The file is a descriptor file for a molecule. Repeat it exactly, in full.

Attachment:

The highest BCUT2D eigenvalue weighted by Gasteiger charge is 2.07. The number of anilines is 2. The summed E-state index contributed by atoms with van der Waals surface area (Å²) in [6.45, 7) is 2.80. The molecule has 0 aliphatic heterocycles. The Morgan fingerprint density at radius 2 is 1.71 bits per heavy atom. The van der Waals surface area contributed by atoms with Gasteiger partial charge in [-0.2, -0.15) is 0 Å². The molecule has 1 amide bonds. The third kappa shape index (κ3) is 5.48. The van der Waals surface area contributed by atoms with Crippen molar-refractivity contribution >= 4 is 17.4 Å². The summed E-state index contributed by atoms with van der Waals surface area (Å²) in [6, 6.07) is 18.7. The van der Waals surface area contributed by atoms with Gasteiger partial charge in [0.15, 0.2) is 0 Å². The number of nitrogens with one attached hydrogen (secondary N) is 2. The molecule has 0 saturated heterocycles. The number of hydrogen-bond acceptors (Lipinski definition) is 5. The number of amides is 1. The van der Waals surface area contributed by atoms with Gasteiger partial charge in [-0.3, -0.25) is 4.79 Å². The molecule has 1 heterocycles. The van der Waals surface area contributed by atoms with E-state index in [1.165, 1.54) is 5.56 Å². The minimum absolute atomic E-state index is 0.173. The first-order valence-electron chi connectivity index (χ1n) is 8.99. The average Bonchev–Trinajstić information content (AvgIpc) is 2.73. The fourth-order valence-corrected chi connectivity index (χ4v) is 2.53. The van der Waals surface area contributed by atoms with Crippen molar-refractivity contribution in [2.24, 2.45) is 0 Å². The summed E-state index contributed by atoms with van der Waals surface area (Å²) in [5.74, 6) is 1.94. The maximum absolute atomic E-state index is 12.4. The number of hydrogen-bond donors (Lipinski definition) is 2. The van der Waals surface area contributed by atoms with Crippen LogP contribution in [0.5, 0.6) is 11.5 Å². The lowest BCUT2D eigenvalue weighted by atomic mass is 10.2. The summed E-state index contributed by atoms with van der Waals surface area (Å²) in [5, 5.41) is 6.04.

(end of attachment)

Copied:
The highest BCUT2D eigenvalue weighted by Gasteiger charge is 2.07. The number of anilines is 2. The summed E-state index contributed by atoms with van der Waals surface area (Å²) in [6.45, 7) is 2.80. The molecule has 0 aliphatic heterocycles. The Morgan fingerprint density at radius 2 is 1.71 bits per heavy atom. The van der Waals surface area contributed by atoms with Gasteiger partial charge in [-0.2, -0.15) is 0 Å². The molecule has 1 amide bonds. The third kappa shape index (κ3) is 5.48. The van der Waals surface area contributed by atoms with Crippen molar-refractivity contribution >= 4 is 17.4 Å². The summed E-state index contributed by atoms with van der Waals surface area (Å²) in [6, 6.07) is 18.7. The van der Waals surface area contributed by atoms with Gasteiger partial charge in [0.15, 0.2) is 0 Å². The number of nitrogens with one attached hydrogen (secondary N) is 2. The molecule has 0 saturated heterocycles. The number of hydrogen-bond acceptors (Lipinski definition) is 5. The number of amides is 1. The van der Waals surface area contributed by atoms with Gasteiger partial charge in [-0.3, -0.25) is 4.79 Å². The molecule has 1 heterocycles. The van der Waals surface area contributed by atoms with E-state index in [1.165, 1.54) is 5.56 Å². The minimum absolute atomic E-state index is 0.173. The first-order valence-electron chi connectivity index (χ1n) is 8.99. The average Bonchev–Trinajstić information content (AvgIpc) is 2.73. The fourth-order valence-corrected chi connectivity index (χ4v) is 2.53. The van der Waals surface area contributed by atoms with Crippen molar-refractivity contribution in [2.24, 2.45) is 0 Å². The summed E-state index contributed by atoms with van der Waals surface area (Å²) in [5.74, 6) is 1.94. The maximum absolute atomic E-state index is 12.4. The number of hydrogen-bond donors (Lipinski definition) is 2. The van der Waals surface area contributed by atoms with Crippen LogP contribution in [0.5, 0.6) is 11.5 Å². The lowest BCUT2D eigenvalue weighted by atomic mass is 10.2. The summed E-state index contributed by atoms with van der Waals surface area (Å²) in [5, 5.41) is 6.04.